The magnified image from Figure 4 shows the cross section of the PAN co-VA where voids can be seen, as indicated by the red circle. In this case, the release of plasticizer during extrusion can be the source of such defects. Voids are harmful and undesirable since they compromise the tensile fracture of the precursor fiber. According to Ji[23], voids are stress concentrators and a source of the tensile fracture. Efforts in the process to obtain carbon fibers are addressed to reduce the number and the size of voids, and so a high tensile strength can be obtained.

Figure 5a shows a longitudinal surface view of the extruded PAN co-VA fibers. The polymer fibrils are oriented preferably in the direction parallel to the longitudinal axis of the fiber. This is due to the fact that extrusion process orients the molecular chains of the PAN co-VA polymer longitudinally during spinning even before the drawing step.

The image from Figure 5a shows that granules showed in Figure 5b are the fracture ends of fibrils and the transverse section of these granules are randomly distributed. Chain-like molecules present when PAN polymer are spun is a well-known morphology present in fiber precursors for carbon fibers, which indicates an adequate orientation in the axial direction. Besides, a random distribution of the fiber ends granules in the transverse direction results in a random transverse texture[22,23].

3.3 Thermogravimetric Analysis (TGA)

The evolution of weight loss of the extruded PAN co-VA fibers was measured as a function of temperature under oxidative atmosphere and under inert atmosphere, as shown in Figures 6a and 6b, respectively. Main oxidative reactions from the thermal stabilization stage of these fibers takes place up to 350 °C[2,24].

Figure 6 TGA curve of the extruder PAN co-VA fibers heated at 5 °C/min under (a) oxidizing atmosphere and (b) inert atmosphere. 

The curves shown in Figure 6 shows that extruded PAN co-VA fibers exhibits three characteristic regions of weight loss. The weight loss of PAN co-VA fibers under oxidizing atmosphere shows a weight loss of ∼8%, and under inert atmosphere the weight loss is ∼ 6%, up to ∼110 °C. These levels of weight loss are attributed to adsorbed humidity, in addition to the release of 1,2,3-propanetriol, used as a plasticizer during fiber spinning. The presence of humidity and 1,2,3-propanetriol can also be demonstrated by free OH characteristic assignment detected in the FT-IR analysis, as showed the Figure 3a.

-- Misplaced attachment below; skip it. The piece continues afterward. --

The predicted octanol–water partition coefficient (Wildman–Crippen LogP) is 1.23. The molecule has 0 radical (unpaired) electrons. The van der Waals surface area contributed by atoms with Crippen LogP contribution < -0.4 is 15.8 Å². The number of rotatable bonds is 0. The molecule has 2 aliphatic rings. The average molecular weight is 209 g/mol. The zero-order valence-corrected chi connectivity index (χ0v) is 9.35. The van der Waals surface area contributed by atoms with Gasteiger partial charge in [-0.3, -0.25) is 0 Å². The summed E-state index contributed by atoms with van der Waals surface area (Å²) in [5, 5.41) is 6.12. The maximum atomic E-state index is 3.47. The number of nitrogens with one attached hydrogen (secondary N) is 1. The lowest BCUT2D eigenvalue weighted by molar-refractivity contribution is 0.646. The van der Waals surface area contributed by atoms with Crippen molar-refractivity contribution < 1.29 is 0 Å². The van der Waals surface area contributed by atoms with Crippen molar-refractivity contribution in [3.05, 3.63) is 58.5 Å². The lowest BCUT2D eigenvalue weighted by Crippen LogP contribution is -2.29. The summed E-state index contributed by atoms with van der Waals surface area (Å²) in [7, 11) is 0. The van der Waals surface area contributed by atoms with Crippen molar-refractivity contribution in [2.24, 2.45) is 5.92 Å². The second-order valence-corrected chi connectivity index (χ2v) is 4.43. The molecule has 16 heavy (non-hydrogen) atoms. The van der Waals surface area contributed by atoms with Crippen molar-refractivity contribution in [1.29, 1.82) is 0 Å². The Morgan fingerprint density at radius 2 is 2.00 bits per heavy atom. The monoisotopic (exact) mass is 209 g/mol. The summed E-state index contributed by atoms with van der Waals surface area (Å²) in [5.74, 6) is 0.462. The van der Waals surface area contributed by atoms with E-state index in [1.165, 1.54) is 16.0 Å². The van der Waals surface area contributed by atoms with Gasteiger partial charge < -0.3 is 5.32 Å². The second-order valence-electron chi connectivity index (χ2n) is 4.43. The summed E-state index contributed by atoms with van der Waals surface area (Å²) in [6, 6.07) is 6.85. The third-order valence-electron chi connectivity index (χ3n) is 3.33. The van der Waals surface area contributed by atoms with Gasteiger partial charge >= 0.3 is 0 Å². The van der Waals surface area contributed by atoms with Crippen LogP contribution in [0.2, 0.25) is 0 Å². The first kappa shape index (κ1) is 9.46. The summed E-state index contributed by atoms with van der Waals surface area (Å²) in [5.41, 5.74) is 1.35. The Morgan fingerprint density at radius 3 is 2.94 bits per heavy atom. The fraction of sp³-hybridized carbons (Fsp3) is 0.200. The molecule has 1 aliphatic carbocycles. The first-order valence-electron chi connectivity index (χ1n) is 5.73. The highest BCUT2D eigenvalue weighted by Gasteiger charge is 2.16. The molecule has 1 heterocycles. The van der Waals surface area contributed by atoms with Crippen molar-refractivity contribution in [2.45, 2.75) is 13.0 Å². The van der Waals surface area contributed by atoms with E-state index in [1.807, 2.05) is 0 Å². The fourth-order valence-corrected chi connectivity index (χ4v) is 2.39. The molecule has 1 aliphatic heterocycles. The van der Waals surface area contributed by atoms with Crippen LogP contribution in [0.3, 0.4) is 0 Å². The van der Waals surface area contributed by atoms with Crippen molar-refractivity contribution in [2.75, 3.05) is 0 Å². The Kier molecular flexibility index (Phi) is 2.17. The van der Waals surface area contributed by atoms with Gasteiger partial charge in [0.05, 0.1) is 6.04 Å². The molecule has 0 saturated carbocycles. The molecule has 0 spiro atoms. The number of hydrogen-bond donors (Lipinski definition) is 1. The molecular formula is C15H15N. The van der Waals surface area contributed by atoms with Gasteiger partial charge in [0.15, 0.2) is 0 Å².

The second stage of weight loss is in the temperature range of 125 °C to 250 °C, which corresponds to a 15% weight loss for both samples analyzed under oxidizing atmosphere and inert atmosphere. In this case, weight loss can be attributed to dehydrogenation reactions and release of gases, such as CO2[25].

The third step, between 250 °C and 350 °C, corresponds to a 9% weight loss to samples analyzed under oxidizing atmosphere. On the other hand, when the samples were analyzed under inert atmosphere the weight loss (∼18%) is more significant compared to the analysis showed in Figure 6(a), which is approximately twice the weight loss measured under oxidizing atmosphere. Thus, the yield on carbon from extruded Pan co-VA fiber under inert atmosphere is smaller than the resulted yield measured under oxidizing atmosphere. Anyway, in both samples, the weight loss can be attributed to the release of volatiles, such as H2O, CO, CO2, CH4, NH3 and HCN[25,26].

As a matter of fact, under oxidizing atmosphere, the extruded PAN co-VA fibers exhibit a gradual weight loss. From 250 °C to 350 °C the oxidation reactions occur with greater intensity and acting as a dehydrogenation agent during the conversion of C—C bonds to C=C bonds. Oxygen molecules also generate oxygen-bearing groups in the polymer backbone, such as OH, C=O and COOH. These groups promote intermolecular crosslinking of the polymer chains and provide greater stability to sustain high temperature carbonization treatment[17,18].